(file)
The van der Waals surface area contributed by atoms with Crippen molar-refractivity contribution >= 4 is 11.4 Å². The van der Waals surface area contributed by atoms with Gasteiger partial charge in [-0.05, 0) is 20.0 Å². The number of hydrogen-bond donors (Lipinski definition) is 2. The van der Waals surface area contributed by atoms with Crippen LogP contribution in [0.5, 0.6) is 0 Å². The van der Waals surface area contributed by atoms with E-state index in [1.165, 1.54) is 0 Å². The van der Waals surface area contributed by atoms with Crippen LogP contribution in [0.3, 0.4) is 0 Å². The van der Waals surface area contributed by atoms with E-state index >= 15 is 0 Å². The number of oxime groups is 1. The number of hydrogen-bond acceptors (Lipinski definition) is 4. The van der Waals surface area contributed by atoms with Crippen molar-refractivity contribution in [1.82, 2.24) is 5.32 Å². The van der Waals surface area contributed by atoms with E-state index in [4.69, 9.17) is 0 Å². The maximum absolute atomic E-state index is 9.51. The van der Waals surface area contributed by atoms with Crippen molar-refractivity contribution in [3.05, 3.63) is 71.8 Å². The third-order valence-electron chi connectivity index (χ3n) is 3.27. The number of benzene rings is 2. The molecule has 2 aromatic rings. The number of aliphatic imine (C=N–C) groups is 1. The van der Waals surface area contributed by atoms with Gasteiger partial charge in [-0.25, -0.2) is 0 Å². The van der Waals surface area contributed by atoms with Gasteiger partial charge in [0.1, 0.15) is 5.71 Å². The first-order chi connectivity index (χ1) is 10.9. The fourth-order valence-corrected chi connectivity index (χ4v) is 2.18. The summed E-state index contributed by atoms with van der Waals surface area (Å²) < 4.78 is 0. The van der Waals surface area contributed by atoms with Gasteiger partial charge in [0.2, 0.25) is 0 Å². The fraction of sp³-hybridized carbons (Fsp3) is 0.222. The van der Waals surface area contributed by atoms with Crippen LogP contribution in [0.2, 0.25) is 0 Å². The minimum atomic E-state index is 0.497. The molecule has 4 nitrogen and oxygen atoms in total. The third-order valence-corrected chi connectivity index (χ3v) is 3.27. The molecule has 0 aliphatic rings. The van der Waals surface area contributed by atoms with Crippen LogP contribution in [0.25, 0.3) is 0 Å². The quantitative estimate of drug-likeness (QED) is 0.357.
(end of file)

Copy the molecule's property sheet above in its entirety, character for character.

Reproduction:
The van der Waals surface area contributed by atoms with Crippen molar-refractivity contribution >= 4 is 11.4 Å². The van der Waals surface area contributed by atoms with Gasteiger partial charge in [-0.05, 0) is 20.0 Å². The number of hydrogen-bond donors (Lipinski definition) is 2. The van der Waals surface area contributed by atoms with Crippen LogP contribution in [0.5, 0.6) is 0 Å². The van der Waals surface area contributed by atoms with E-state index in [1.165, 1.54) is 0 Å². The van der Waals surface area contributed by atoms with Crippen LogP contribution in [0.3, 0.4) is 0 Å². The van der Waals surface area contributed by atoms with E-state index >= 15 is 0 Å². The number of oxime groups is 1. The number of hydrogen-bond acceptors (Lipinski definition) is 4. The van der Waals surface area contributed by atoms with Crippen molar-refractivity contribution in [1.82, 2.24) is 5.32 Å². The van der Waals surface area contributed by atoms with E-state index in [4.69, 9.17) is 0 Å². The maximum absolute atomic E-state index is 9.51. The van der Waals surface area contributed by atoms with Crippen molar-refractivity contribution in [3.05, 3.63) is 71.8 Å². The third-order valence-electron chi connectivity index (χ3n) is 3.27. The number of benzene rings is 2. The molecule has 2 aromatic rings. The number of aliphatic imine (C=N–C) groups is 1. The van der Waals surface area contributed by atoms with Gasteiger partial charge in [-0.25, -0.2) is 0 Å². The van der Waals surface area contributed by atoms with Gasteiger partial charge in [0.1, 0.15) is 5.71 Å². The first-order chi connectivity index (χ1) is 10.9. The fourth-order valence-corrected chi connectivity index (χ4v) is 2.18. The summed E-state index contributed by atoms with van der Waals surface area (Å²) < 4.78 is 0. The van der Waals surface area contributed by atoms with Gasteiger partial charge in [0.2, 0.25) is 0 Å². The fraction of sp³-hybridized carbons (Fsp3) is 0.222. The van der Waals surface area contributed by atoms with Crippen LogP contribution in [0.2, 0.25) is 0 Å². The minimum atomic E-state index is 0.497. The molecule has 4 nitrogen and oxygen atoms in total. The third-order valence-corrected chi connectivity index (χ3v) is 3.27. The molecule has 0 aliphatic rings. The van der Waals surface area contributed by atoms with Crippen LogP contribution in [0.25, 0.3) is 0 Å². The quantitative estimate of drug-likeness (QED) is 0.357.